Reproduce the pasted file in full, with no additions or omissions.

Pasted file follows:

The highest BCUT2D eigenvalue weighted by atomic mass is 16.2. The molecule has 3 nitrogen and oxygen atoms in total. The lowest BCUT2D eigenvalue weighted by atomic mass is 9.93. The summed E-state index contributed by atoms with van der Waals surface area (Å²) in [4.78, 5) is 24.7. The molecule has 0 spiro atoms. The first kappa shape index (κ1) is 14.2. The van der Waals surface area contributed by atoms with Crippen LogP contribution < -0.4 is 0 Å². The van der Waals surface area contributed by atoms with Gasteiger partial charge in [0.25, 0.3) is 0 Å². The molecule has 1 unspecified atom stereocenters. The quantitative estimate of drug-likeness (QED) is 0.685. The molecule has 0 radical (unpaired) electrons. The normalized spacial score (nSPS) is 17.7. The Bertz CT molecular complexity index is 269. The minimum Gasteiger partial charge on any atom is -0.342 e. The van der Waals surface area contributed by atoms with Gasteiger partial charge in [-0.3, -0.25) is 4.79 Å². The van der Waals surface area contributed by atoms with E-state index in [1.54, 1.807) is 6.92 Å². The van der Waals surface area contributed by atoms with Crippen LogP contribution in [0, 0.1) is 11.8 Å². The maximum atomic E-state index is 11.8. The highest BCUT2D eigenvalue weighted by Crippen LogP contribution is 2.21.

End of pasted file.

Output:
The highest BCUT2D eigenvalue weighted by atomic mass is 16.2. The molecule has 3 nitrogen and oxygen atoms in total. The lowest BCUT2D eigenvalue weighted by atomic mass is 9.93. The summed E-state index contributed by atoms with van der Waals surface area (Å²) in [4.78, 5) is 24.7. The molecule has 0 spiro atoms. The first kappa shape index (κ1) is 14.2. The van der Waals surface area contributed by atoms with Crippen LogP contribution < -0.4 is 0 Å². The van der Waals surface area contributed by atoms with Gasteiger partial charge in [0.25, 0.3) is 0 Å². The molecule has 1 unspecified atom stereocenters. The quantitative estimate of drug-likeness (QED) is 0.685. The molecule has 0 radical (unpaired) electrons. The normalized spacial score (nSPS) is 17.7. The Bertz CT molecular complexity index is 269. The minimum Gasteiger partial charge on any atom is -0.342 e. The van der Waals surface area contributed by atoms with Gasteiger partial charge in [-0.3, -0.25) is 4.79 Å². The van der Waals surface area contributed by atoms with E-state index in [1.54, 1.807) is 6.92 Å². The van der Waals surface area contributed by atoms with Crippen LogP contribution in [0, 0.1) is 11.8 Å². The maximum atomic E-state index is 11.8. The highest BCUT2D eigenvalue weighted by Crippen LogP contribution is 2.21.